The implications of the financial concept of real options for environmental and natural resources law have not been given detailed treatment in the legal academic literature, a substantial gap given the wide range of environmental contexts where real options are important. This article begins to fill that gap by arguing that consideration of real options is necessary to maximize economic return from non-renewable natural resource extraction, using offshore oil drilling as a case study.
Because decisions over drilling are often framed as a now-or-never choice, the option to wait (or “real option” value) is improperly treated in administrative processes that determine whether, when, and how offshore oil resources will be tapped. The value associated with the option to delay can be large, especially when there is a high degree of uncertainty about price, extraction costs, and/or the social costs imposed by drilling. The value of the information generated during a period of delay can outweigh the value of immediate extraction. Failure to consider option value leads to over-early exploitation of non-renewable resources, and socially undesirable environmental damage.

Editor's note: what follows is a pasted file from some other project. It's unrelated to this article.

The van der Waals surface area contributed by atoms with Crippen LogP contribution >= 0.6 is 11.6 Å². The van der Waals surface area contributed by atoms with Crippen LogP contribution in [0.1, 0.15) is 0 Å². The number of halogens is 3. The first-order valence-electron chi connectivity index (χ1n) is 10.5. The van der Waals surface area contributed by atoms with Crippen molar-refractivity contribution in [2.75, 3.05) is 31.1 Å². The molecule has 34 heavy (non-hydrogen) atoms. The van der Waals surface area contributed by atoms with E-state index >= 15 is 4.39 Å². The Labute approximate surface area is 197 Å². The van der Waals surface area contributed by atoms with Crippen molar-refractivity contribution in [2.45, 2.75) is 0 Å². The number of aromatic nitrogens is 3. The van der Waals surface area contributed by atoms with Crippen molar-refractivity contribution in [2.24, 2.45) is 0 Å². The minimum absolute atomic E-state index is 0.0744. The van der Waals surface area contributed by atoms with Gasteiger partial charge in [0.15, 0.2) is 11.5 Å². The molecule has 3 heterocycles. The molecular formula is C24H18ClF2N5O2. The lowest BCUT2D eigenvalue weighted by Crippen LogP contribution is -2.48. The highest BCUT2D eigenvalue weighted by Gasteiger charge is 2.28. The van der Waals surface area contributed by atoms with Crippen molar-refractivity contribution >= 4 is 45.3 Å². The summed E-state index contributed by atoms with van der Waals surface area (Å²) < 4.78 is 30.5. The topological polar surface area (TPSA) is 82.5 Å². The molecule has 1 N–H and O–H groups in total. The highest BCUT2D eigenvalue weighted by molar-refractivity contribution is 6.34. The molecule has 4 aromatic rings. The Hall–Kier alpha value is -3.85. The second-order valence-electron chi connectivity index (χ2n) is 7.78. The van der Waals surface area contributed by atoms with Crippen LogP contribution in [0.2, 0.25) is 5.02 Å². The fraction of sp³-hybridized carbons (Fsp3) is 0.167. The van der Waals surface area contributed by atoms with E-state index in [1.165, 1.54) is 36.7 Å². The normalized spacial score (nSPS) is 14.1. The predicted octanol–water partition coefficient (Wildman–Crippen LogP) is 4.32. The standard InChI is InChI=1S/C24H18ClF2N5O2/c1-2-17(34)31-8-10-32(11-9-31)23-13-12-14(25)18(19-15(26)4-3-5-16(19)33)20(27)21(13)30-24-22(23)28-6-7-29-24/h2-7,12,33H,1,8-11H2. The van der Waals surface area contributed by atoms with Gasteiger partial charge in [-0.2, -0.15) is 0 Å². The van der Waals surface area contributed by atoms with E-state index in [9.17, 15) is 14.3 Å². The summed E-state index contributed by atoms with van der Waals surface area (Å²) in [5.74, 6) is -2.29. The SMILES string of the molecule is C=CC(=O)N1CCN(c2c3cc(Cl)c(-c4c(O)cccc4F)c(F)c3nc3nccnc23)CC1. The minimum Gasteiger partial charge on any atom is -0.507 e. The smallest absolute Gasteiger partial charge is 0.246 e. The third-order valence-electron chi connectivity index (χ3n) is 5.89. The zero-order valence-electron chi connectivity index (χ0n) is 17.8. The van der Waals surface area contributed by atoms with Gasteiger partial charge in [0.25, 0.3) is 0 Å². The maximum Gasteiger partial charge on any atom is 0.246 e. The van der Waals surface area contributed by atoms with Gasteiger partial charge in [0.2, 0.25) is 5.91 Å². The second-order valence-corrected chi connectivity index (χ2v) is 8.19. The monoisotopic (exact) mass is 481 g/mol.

In the case of offshore drilling, the governing statute requires the Department of Interior, the administrative agency charged with overseeing the leasing of offshore lands, to consider the economic consequences of its choices, a charge it has implemented through detailed cost-benefit analysis of its planning decisions and through a sophisticated bidding system for lease auctions. But because both the cost-benefit analysis and the bidding system fail to account for real option value, they are fundamentally incomplete, leaving leasing decisions open to litigation risks and failing to maximize the net benefits generated by this public resource.